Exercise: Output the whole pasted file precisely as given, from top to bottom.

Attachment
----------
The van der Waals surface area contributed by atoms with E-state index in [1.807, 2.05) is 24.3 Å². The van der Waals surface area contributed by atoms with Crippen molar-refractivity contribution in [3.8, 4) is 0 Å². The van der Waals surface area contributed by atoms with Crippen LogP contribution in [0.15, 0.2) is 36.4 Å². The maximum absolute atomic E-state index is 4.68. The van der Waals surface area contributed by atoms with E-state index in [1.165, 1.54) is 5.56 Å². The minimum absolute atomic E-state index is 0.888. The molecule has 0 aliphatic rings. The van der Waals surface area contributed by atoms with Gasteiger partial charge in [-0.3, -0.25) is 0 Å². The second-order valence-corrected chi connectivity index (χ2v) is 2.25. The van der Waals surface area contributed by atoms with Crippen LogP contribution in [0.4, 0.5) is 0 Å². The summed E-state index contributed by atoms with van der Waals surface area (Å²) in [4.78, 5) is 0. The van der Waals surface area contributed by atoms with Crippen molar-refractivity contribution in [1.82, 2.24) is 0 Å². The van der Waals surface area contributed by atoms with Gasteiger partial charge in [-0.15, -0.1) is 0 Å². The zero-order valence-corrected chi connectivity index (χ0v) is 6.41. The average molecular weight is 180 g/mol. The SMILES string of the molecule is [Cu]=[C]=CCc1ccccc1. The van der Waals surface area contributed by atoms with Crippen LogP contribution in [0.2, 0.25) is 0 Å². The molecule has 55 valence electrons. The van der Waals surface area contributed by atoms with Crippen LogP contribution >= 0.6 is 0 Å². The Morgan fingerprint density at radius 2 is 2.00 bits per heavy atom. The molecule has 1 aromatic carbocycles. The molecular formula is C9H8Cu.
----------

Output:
The van der Waals surface area contributed by atoms with E-state index in [1.807, 2.05) is 24.3 Å². The van der Waals surface area contributed by atoms with Crippen molar-refractivity contribution in [3.8, 4) is 0 Å². The van der Waals surface area contributed by atoms with Crippen LogP contribution in [0.15, 0.2) is 36.4 Å². The maximum absolute atomic E-state index is 4.68. The van der Waals surface area contributed by atoms with E-state index in [1.165, 1.54) is 5.56 Å². The minimum absolute atomic E-state index is 0.888. The molecule has 0 aliphatic rings. The van der Waals surface area contributed by atoms with Gasteiger partial charge in [-0.3, -0.25) is 0 Å². The second-order valence-corrected chi connectivity index (χ2v) is 2.25. The van der Waals surface area contributed by atoms with Crippen LogP contribution in [0.4, 0.5) is 0 Å². The summed E-state index contributed by atoms with van der Waals surface area (Å²) in [4.78, 5) is 0. The van der Waals surface area contributed by atoms with Crippen molar-refractivity contribution in [1.82, 2.24) is 0 Å². The van der Waals surface area contributed by atoms with Gasteiger partial charge in [-0.15, -0.1) is 0 Å². The zero-order valence-corrected chi connectivity index (χ0v) is 6.41. The average molecular weight is 180 g/mol. The SMILES string of the molecule is [Cu]=[C]=CCc1ccccc1. The van der Waals surface area contributed by atoms with Crippen LogP contribution in [0.2, 0.25) is 0 Å². The molecule has 55 valence electrons. The van der Waals surface area contributed by atoms with Crippen LogP contribution >= 0.6 is 0 Å². The Morgan fingerprint density at radius 2 is 2.00 bits per heavy atom. The molecule has 1 aromatic carbocycles. The molecular formula is C9H8Cu.